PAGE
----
California Governor Gavin Newsom Relaxes Some Coronavirus Guidelines – Deadline


California Gov. Gavin Newsom said in his Monday press conference that the state is adjusting some of the workplace closure guidelines it issued last week, particularly those for barber shops and hair salons and the “personal care services industry”. The governor said he wanted to make the changes earlier, but “turned out to be more difficult than it looked. ““The good news is,” Newsom said, “we now have new guidelines on the website clarifying what we can and cannot do when it comes to haircuts and hairstyles. activities that we want to give up. from the inside out to the personal care services industry, ”Newsom said.

“It turned out, without going into too much detail, that the problems with chemicals, shampoos and perms were more complicated than some had thought, especially when it came to prescriptions and rules and regulations. local. So, ”said the governor,“ we’ve been working on this for the past two days. “

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While Newsom promised the guidelines were published and one of the state’s websites, a quick glance at the state’s website revealed it had not been updated. immediately after his speech.

When asked about adjusting school guidelines that might allow outdoor classrooms, Newsom said he was willing to consider this in counties that are not on the state’s watch list. Watch the governor’s press conference below.

Newsom said 6,847 new COVID-related cases were reported on Monday, with a 14-day average of 8,911 daily cases. The all-time high for new cases was 11,694 on July 7.

The test positivity rate is now 7.4%, up over the past 14 days. The number of tests is also on the rise, which could contribute to the decline in positivity. The state’s daily test average is 124,000 tests per day.

“But, again, no one is happy to be north of seven percent, and we hit almost eight percent last week,” Newsom said. “These numbers can change very, very quickly depending on our personal behavior, the sum of which will determine the direction of the lines on this chart and, ultimately, the direction of our ability to reopen the economy and reopen our schools in the future. as we all look forward to it. ”

Asked about the ubiquitous claims by citizens that some test results take 10 to 12 days to come back, California Agency for Health and Human Services secretary Mark Ghaly said, “That 7-day average is probably a real average. ” But, he said, hospital tests probably take 1 to 2 days and other testing sites can take 2 to 3 weeks.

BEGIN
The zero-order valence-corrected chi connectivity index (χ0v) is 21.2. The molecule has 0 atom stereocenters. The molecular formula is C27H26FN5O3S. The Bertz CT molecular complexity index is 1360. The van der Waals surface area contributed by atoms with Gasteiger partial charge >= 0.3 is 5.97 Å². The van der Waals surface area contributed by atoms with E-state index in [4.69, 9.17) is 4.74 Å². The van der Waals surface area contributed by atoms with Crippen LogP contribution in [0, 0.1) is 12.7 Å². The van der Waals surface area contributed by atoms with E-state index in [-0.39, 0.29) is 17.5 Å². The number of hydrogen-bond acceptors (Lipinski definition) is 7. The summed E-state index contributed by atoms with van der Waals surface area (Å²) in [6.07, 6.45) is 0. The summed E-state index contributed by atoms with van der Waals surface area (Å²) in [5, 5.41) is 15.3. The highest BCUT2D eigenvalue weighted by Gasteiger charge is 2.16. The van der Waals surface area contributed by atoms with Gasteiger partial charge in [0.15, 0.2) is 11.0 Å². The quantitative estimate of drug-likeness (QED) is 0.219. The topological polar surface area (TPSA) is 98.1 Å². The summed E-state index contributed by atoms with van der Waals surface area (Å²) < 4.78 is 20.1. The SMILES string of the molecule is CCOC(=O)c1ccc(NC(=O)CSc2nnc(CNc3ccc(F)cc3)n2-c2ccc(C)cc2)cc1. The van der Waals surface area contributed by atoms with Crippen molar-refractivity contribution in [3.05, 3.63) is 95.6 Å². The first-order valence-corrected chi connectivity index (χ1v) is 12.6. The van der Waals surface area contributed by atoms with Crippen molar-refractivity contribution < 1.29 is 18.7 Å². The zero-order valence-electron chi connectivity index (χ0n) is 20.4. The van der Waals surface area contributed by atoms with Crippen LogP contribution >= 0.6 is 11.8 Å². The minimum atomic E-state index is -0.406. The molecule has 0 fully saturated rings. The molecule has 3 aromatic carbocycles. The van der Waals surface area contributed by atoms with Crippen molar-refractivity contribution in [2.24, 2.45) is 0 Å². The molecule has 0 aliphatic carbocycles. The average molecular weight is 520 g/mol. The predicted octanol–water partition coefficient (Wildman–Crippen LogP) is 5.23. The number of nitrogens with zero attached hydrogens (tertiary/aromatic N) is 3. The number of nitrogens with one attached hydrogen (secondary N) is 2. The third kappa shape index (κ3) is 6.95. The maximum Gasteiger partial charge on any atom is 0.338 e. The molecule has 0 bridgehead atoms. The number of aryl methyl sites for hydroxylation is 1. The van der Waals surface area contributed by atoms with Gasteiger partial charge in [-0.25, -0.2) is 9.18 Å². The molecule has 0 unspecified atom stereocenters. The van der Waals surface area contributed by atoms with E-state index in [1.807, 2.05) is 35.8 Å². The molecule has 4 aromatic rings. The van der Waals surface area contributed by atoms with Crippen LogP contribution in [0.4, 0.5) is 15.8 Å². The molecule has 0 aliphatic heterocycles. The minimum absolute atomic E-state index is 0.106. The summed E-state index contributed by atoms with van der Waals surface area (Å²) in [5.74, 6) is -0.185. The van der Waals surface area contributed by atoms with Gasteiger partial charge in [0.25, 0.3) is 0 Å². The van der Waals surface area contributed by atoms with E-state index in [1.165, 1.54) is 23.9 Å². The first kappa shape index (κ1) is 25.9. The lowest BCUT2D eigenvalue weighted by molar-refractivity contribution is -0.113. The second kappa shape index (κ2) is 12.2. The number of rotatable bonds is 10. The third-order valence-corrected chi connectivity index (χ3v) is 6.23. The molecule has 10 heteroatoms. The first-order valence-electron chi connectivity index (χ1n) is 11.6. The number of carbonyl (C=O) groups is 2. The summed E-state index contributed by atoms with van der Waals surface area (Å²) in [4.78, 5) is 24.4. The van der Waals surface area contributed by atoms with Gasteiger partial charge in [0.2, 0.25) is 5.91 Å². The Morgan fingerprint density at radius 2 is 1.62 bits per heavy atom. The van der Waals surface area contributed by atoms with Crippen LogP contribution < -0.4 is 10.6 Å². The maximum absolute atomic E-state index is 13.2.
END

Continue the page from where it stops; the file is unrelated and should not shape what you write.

That’s a big deal with a virus that can incubate and infect other people for 14 days before showing symptoms.

Fittingly, Ghaly said that a “2.0 testing task force” was working to match each testing site with labs to get tests processed faster. “Matching where tests are collected to where they are processed” can help eliminate bottlenecks, he said.

Ghaly also said the tiered prioritization for testing announced last week was intended to help reduce bottlenecks.

Newsom announced that the state finally has guidelines for “cluster testing” for COVID-19 and that this process will now be used “more aggressively” in the state. Pooled testing helps ration test kits when they are scarce. The method groups the samples together and allows them to be examined together. If the result is positive for the beam, then all samples are tested individually. If the result is negative, 24 tests are kept for future use.

The governor said there had been a “relatively low” number of just 9 deaths in the past 24 hours. But, he said, “we recorded an average of 91 deaths over a 7-day period.” The state has recorded 7,694 coronavirus-related deaths since the start of the pandemic.

Newsom reported a 16 percent increase in hospitalizations over the 14-day period. Two weeks ago, he said, it was up 50%. A week ago it was up 28%.

Intensive care admissions 39 percent 2 weeks ago. 20 last week. 12 percent of ICU admissions over a 14-day period. “We are witnessing a decline in the growth rate, but a growth rate all the same,” observed the governor.

“Some parts of the state, this is not the case,” said the governor before noting in some counties, “a real constraint in the capacity of the ICU”.

With the addition of San Francisco, 33 counties are now on the watchlist representing the state’s “overwhelming majority of the population”.

During his press conference on Friday, California Governor Gavin Newsom ordered counties on the state’s coronavirus watchlist to close school campuses this fall, at least to begin the school year. The 32 counties on the list – which include Los Angeles and most of Southern California – are to move to virtual education only. The state’s two largest districts, Los Angeles Unified and San Diego Unified, had previously announced plans to start the new college year with online-only courses.

The mandate applies to private and public schools, according to Newsom.

In order to physically reopen schools, counties will need to meet state certification requirements. Los Angeles, Orange, Ventura, San Diego and Riverside counties are on the watch list.

A week ago, Newsom announced that it was asking all counties to close their restaurants, cinemas, family entertainment centers, wineries, zoos and bars for domestic service.

In addition, Los Angeles and 31 other counties on the state’s watchlist have been ordered to shut down fitness centers, houses of worship, nail and hair salons, and indoor malls. . Other affected local LA counties include Santa Barbara, Ventura, San Diego, Orange, and virtually every other county in Southern California.


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